Are your parents homeowners? Are you on the property ladder yourself? Do you think there could be a link between the two?

Our research suggests that if your parents have never owned their own home, you’re twice as likely to be renting compared to those whose parents do own their home. But what are the reasons why people don’t get on to the property ladder? And what can renters do to ensure a financially secure future?

The research

Our recent study examined the different attitudes towards home ownership and property wealth across all generations in the UK. What it revealed was a strong cross-generational influence when it came to home ownership and renting. As home ownership is significantly more common among those whose parents owned. 81% of current homeowners are the children of people on the property ladder themselves.

The research showed that two in every five (42%) renters have parents who rent, compared to only 1 in every 5 (19%) homeowners who have parents who rent. However, it also revealed that the reason for not owning a property is more likely to be because they are unable to buy (29%) rather than because they choose not to buy (15%). All of this exposes an intergenerational trend that appears to be locking renting families out of the housing market.

Communications director at Just, Stephen Lowe, comments: “Some people chose to live in a rented accommodation through preference, but there’s a significant number who simply feel locked out of the property market. It’s alarming to see such a gap in home-ownership based on parents’ tenure, reinforcing the growing belief that when it comes to getting on the property ladder your family background plays a big part.”

Obstacles to home ownership

So what is stopping people from wanting to, or being able to, buy a property?

More than half (52%) of people yet to step on the property ladder say affordability is the main problem. While one quarter say that the cost of buying a property is much higher than simply moving to another rented property. 20% don’t want to be in debt to a mortgage provider, and 15% say being a homeowner doesn’t fit into their life plan. The least common obstacle to home ownership is the fear that house prices could drop, with only 5% of people claiming this is their main reason for not buying property.

Ambitions changing with age

As you get older, does your ambition to get on the property ladder weaken?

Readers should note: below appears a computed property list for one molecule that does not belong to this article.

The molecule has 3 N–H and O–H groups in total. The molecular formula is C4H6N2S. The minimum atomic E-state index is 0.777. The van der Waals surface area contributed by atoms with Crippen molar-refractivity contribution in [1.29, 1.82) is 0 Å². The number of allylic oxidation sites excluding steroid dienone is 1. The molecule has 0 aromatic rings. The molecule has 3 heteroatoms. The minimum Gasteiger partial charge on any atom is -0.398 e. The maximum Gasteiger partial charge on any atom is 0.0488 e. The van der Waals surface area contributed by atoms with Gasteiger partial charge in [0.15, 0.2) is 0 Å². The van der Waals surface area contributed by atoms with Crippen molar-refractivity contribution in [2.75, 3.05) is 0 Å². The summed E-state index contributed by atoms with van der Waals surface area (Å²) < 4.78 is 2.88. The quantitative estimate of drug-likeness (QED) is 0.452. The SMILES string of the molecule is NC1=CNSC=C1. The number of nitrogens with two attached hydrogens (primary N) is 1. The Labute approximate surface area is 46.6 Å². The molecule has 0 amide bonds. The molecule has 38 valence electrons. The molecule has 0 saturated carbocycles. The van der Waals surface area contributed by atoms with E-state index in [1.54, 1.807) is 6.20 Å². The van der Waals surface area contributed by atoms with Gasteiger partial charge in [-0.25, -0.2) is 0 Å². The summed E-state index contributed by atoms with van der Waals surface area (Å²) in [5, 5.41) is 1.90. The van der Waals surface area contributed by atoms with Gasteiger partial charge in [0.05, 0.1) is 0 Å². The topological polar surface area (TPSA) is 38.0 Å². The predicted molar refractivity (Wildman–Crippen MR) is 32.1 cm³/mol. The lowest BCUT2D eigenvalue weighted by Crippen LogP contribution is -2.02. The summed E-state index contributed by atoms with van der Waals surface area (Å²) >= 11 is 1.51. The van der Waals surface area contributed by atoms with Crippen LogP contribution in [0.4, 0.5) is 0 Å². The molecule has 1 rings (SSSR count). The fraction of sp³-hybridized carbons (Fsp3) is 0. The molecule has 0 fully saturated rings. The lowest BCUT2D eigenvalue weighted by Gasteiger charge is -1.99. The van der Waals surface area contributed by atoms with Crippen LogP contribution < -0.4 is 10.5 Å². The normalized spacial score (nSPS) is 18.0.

Our research showed that when renters hit their 40s and 50s there is a significant change in their intention to buy a property. Those in their younger years (below 40) mostly intend to buy at some point in their life – 56% of people in their 20s and 28% of people in their 30s.

However, it seems that by the age of 40 those who have yet to buy a property begin to accept a future as forever renters. This is shown by the percentage of people in their 40s with the intention to buy (27%) being lower than the amount who believe they are unable to buy (31%). In your 50s it’s a similar story, with the percentage of renters who intend to buy dropping even further to 17% and those who don’t intend to buy rising to 43%.

Although the amount of people deciding not to buy as a personal choice does rise from 13% of people in their 40s to 21% of people in their 50s. This suggests that people in their 50s have started to feel more settled in their status as renters and become used to the idea of not being  homeowners.

Securing your future

Property is a core component of household wealth in the UK. For most people, their home is their single biggest asset and many people consider home ownership as a way to financially secure their future.

On average, property forms 75% of household wealth for those in their 50s. However, 26% of people in their 50s aren’t homeowners. This leaves over a quarter of people in their 50s without a key component of financial security in retirement - property wealth.

Stephen Lowe comments: “Over the last ten years homeownership levels have dropped, particularly amongst the pre-retired and middle-aged groups. Owning a home gives many people a sense of security and independence in older age, it’s also a useful asset allowing owners to release money through downsizing or equity release.  Renters feel they are less secure because they don’t have this option.

“For anyone in their 50s who is worried about their financial future there are some positive steps they can take now to put a financial plan in place for their retirement and help them feel more confident about what the future will bring – a great first stop is to contact Pension Wise, the government’s free, independent and impartial guidance service.”


My Home My Future is our brand new campaign on how the UK thinks and feels about property. Learn more and discover real stories from real people today.